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A History of Black Death and Its Effects on Western Europe

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A History of Black Death and Its Effects on Western Europe

A History of Black Death and its Effects on Western Europe

Black Death in Western Europe

This plague, thought to be the Bubonic plague, spread throughout Europe, killing about half its population. It was called the Black Death because of the black blotches that appeared on the victims' bodies. This plague was carried by infected fleas of the black rat.

Theology, developed in accordance with this idea, threw about all cures, even those which resulted from scientific effort, an atmosphere of supernaturalism. The vividness with which the accounts of miracles in the sacred books were realized in the early Church continued the idea of miraculous intervention throughout the Middle Ages. The testimony of the great fathers of the Church to the continuance of miracles is overwhelming; but everything shows that they so fully expected miracles on the slightest occasion as to require nothing which in these days would be regarded as adequate evidence.

In this atmosphere of theological thought medical science was at once checked. The School of Alexandria, under the influence first of Jews and later of Christians, both permeated with Oriental ideas, and taking into their theory of medicine demons and miracles, soon enveloped everything in mysticism. In the Byzantine Empire of the East the same cause produced the same effect; the evolution of ascertained truth in medicine, begun by Hippocrates and continued by Herophilus, seemed lost forever. Medical science, trying to advance, was like a ship becalmed in the Sargasso Sea: both the atmosphere about it and the medium through which it must move resisted all progress. Instead of reliance upon observation, experience, experiment, and thought, attention was turned toward supernatural agencies.

Oriental Rat Flea:

Fleas are blood sucking parasites. They have the potential of spreading dangerous diseases to humans and other animals. It is possible the first flea was native to Africa and traveled by boat on the back of a rat to different destinations around the world. Even though there are many different types of fleas, they all have similar body parts; eyes and legs help them survive the dangers of their life. A flea undergoes four different life cycles to become an adult. The Black Death, also known as the Bubonic Plague, is one of the deadly diseases that the flea can spread to man and animals.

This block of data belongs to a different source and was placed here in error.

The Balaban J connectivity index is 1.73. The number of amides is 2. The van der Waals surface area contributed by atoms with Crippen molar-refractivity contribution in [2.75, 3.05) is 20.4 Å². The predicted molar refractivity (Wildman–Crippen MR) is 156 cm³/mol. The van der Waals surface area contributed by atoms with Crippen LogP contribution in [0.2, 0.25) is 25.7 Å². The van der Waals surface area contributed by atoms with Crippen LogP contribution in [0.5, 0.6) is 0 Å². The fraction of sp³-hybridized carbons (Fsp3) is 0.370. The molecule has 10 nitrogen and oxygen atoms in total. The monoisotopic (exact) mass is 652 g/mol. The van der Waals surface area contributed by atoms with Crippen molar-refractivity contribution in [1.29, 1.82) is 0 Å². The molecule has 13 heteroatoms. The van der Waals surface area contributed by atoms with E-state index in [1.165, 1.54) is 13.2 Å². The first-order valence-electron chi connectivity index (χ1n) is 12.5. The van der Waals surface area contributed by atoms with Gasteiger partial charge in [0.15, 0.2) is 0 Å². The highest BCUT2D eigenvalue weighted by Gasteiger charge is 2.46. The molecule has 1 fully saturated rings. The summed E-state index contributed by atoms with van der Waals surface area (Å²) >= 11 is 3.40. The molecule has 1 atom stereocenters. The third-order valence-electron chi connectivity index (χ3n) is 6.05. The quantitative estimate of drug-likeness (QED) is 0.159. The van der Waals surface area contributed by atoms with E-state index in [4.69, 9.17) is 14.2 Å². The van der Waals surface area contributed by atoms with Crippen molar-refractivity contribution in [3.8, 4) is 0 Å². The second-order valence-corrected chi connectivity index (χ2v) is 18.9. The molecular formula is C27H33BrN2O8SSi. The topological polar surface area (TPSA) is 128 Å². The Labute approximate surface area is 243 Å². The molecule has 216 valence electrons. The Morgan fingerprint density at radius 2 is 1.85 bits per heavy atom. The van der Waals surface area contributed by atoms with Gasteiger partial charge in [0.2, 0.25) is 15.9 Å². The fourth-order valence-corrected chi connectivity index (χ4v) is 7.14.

The rat flea has two eyes, yet it can only see very bright light. On the very tip of its head is a genal comb. Right behind the eyes are two short antennae. Behind the antennae is the pronotum and behind that lays the protonotal comb.A flea's mouth has two functions: one for squirting saliva or partly digested blood into the bite, and one for sucking up blood from the host. This process mechanically transmits pathogens that may cause diseases the flea might have. Fleas smell exhaled carbon dioxide from humans and animals and jump rapidly to the source to feed on the newly found host. A flea is wingless so it can not fly, but it can jump long distances with the help of small powerful legs. A flea's leg consists of four parts. The part that is closest to the body is the coxa. Next is the femur, tibia and tausus. A flea can use its legs to jump up to 200 times its own body length. It can also jump about 130 times its own height. The flea's body is only about one tenth of an inch. A flea's body is constructed to make it easier to jump long distances. The flea's body consists of three regions: head, thorax, and abdomen. The head and the thorax have rows of bristles (called combs) and the abdomen consists of eight visible segments.


How was the Black Death transmitted? The three forms of the Black Death were transmitted two ways. The septicemic and bubonic plague were transmitted with direct contact with a flea, while the pneumonic plague was transmitted through airborne droplets of saliva coughed up by bubonic or septicemic infected humans.

The bubonic and septicemic plague were transmitted by the the bite of an infected flea. Fleas, humans, and rats served as hosts for the disease. The bacteria (Yersinia pestis) multiplied inside the flea blocking the flea's stomach causing it to be very hungry. The flea would then start voraciously biting a host. Since the feeding tube to the stomach was blocked, the flea was unable to satisfy its hunger. As a result, it continued to feed in a frenzy. During the feeding process, infected blood carrying the plague, bacteria flowed into the human's wound. The plague bacteria now had a new host. The flea soon starved to death.

The pneumonic plague was transmitted differently than the other two forms . It was transmitted through

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